- Courtesy Photo
- “West of Memphis” tells the story of Damien Echols, one of three men who were exonerated after they served years in prison for murders they didn’t commit.
“West of Memphis” revisits the case of the “West Memphis Three,” the doozy of a miscarriage of justice that led to a trio of Arkansas teens spending 18 years in prison for a grisly crime they didn’t commit.
The film is the fourth documentary inspired by the case, following three HBO “Paradise Lost” films, and it treads familiar terrain. But new findings introduced by director Amy Berg, combined with a solid presentation of known events, should engross newcomers and generally satisfy the initiated.
Like Berg’s “Deliver Us From Evil,” which centered on a Catholic priest whose acts of child sex abuse were ignored by church superiors, the film deals with a horrible crime and indicts a system for allowing such things to happen. Advocacy journalism combines with involving storytelling in this nonfiction detective story.
Some background: In 1993, the mutilated corpses of three 8-year-old boys were discovered in a creek in West Memphis, Ark.
Eighteen-year-old Damien Echols, 16-year-old Jason Baldwin and 17-year-old Jessie Misskelley were arrested.
Deemed satanic cultists, the black-clad, heavy-metal-listening three were convicted of murder, following a suspicious confession from the mildly mentally disabled Misskelley.
The legal process included recanted testimony, a peer-disputed “expert” witness and the ignoring of alibis. Echols received the death penalty. The others got life in prison.
The case sparked grass-roots and celebrity support. Filmmaker Peter Jackson and partner Fran Walsh funded their own investigation, which yielded revealing forensic and DNA evidence. (Turtles, not knives, probably mutilated the victims’ bodies, for starters.)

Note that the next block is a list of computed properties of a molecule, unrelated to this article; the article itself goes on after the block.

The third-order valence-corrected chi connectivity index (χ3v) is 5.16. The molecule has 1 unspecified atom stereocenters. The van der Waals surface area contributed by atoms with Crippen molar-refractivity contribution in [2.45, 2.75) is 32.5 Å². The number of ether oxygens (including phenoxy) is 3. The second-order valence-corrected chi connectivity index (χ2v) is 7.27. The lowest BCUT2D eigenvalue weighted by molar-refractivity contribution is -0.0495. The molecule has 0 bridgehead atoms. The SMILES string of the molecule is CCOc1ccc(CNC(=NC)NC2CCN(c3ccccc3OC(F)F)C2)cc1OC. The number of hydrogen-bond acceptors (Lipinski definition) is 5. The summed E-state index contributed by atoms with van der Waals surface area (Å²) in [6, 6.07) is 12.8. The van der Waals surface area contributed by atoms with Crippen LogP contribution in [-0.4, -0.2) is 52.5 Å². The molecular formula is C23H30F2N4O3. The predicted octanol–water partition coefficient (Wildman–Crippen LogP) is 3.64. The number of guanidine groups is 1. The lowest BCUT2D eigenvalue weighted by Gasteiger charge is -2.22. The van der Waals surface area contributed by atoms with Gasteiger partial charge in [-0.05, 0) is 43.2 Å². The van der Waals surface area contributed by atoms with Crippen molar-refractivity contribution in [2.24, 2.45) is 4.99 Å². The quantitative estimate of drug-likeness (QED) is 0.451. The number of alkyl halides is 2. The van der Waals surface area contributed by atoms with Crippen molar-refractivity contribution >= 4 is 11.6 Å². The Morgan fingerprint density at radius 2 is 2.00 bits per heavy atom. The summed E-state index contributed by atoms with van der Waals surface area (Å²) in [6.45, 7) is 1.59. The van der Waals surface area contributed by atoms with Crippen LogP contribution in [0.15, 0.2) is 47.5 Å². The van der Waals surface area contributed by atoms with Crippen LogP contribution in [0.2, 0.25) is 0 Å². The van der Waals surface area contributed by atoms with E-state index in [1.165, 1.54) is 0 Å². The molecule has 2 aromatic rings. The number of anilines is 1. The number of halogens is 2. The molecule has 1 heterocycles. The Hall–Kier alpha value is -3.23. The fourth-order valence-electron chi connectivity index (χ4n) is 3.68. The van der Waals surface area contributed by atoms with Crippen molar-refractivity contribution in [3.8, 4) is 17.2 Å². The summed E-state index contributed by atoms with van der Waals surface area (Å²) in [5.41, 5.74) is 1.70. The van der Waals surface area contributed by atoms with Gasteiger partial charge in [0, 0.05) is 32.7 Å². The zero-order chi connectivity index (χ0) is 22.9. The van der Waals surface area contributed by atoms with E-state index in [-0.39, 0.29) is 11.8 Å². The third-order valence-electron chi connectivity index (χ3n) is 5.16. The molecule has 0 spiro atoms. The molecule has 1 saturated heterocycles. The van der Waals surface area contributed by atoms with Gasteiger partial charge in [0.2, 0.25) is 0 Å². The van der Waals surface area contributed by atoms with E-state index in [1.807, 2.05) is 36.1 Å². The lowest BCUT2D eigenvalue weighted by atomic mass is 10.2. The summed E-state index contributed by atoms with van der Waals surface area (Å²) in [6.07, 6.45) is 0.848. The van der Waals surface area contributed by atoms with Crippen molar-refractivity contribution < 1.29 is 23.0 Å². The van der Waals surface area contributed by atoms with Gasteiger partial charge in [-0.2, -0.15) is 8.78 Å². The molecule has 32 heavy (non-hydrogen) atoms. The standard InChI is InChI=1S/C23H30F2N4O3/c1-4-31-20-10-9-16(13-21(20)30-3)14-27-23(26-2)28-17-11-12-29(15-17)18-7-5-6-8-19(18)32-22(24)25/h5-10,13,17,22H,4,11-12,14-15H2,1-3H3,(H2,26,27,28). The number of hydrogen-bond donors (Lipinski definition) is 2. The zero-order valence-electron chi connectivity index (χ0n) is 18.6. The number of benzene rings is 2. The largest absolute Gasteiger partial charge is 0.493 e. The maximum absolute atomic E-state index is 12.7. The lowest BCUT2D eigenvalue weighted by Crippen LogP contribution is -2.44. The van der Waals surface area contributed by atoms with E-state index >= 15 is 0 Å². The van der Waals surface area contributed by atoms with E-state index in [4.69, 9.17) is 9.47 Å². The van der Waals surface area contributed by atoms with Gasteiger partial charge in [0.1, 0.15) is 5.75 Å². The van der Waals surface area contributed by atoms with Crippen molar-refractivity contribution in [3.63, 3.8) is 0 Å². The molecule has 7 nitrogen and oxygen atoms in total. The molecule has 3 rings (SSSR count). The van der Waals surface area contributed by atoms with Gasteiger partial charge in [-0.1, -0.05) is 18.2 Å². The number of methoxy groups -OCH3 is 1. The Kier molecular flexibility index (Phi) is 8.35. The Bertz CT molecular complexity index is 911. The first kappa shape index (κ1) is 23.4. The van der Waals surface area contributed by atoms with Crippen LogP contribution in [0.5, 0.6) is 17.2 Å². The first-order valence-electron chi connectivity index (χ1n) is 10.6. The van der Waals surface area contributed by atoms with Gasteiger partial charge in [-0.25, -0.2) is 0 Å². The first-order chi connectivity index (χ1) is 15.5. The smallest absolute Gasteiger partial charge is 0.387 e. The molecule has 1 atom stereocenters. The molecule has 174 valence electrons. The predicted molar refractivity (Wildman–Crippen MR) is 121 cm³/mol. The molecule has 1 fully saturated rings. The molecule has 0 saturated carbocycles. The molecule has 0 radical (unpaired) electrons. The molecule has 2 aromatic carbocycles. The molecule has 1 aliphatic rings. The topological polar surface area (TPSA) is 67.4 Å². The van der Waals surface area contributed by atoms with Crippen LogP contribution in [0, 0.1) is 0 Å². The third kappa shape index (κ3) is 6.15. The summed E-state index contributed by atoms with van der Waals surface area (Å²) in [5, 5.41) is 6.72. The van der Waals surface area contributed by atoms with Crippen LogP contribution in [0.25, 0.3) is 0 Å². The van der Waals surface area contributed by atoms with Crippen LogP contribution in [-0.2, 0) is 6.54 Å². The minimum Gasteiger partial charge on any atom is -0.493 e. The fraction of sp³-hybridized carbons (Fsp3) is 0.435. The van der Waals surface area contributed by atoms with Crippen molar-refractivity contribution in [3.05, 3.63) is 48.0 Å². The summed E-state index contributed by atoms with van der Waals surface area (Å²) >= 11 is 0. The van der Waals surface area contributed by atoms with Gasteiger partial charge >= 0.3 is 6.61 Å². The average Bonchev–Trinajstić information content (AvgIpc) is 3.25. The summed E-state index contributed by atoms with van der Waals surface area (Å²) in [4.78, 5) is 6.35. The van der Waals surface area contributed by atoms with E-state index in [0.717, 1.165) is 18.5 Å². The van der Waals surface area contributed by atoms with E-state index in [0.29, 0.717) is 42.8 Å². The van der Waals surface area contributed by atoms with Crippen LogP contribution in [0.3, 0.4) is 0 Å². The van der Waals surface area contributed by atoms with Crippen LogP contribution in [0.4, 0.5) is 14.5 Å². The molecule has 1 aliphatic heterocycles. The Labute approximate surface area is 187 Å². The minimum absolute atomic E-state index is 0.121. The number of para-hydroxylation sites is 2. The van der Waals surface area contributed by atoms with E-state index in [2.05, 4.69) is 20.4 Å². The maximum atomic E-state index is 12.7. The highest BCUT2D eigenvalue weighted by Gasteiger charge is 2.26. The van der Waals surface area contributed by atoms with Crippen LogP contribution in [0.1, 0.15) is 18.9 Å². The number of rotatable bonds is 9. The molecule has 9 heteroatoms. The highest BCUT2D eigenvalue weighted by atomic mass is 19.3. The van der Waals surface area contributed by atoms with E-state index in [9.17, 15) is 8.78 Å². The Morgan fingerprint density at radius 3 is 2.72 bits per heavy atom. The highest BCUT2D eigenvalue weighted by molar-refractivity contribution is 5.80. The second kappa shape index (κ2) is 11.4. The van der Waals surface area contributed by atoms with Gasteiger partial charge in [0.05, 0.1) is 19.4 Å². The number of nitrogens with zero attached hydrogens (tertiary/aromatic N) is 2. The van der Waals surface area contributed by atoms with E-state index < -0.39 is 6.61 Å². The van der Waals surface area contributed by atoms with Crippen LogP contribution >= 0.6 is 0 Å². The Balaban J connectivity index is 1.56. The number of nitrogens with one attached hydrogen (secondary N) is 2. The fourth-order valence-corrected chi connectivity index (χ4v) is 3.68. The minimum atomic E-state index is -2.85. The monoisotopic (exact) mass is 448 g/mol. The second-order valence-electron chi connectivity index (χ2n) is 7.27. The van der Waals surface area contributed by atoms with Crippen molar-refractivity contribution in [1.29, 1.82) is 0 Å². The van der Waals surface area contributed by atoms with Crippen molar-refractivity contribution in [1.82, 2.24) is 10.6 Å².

Infuriating actions occurred. Judge David Burnett dismissed the new evidence, calling it non-compelling.
In 2011, events prompted the three to enter an Alford plea, which allows defendants to assert their innocence while pleading guilty. Consequently, the trio went free. But any state effort to find the actual killer now seems unlikely.
Indeed, some of “West of Memphis” plays like a “Paradise Lost” retread. And the prominent presence of Jackson, and inclusion of other famous faces, can make things seem overly glossy.
But Berg sharply focuses on what matters: The blunders of a system marred by corruption and incompetence and, on the sunny side, success achieved by truth-seeking supporters determined to exonerate the three.
She also delivers a nugget for thought when presenting evidence suggesting that the stepfather of one of the slain boys may be the killer.
Her efforts add up to a worthy nonfiction film that, while adding little that is new, makes history feel urgent and immerses viewers in a real-life whodunit.
There is also a bit of farce and even romance. The latter involves the correspondence and eventual marriage of Echols and New York landscape architect Lorri Davis. The two now share producer credits with Jackson and Walsh.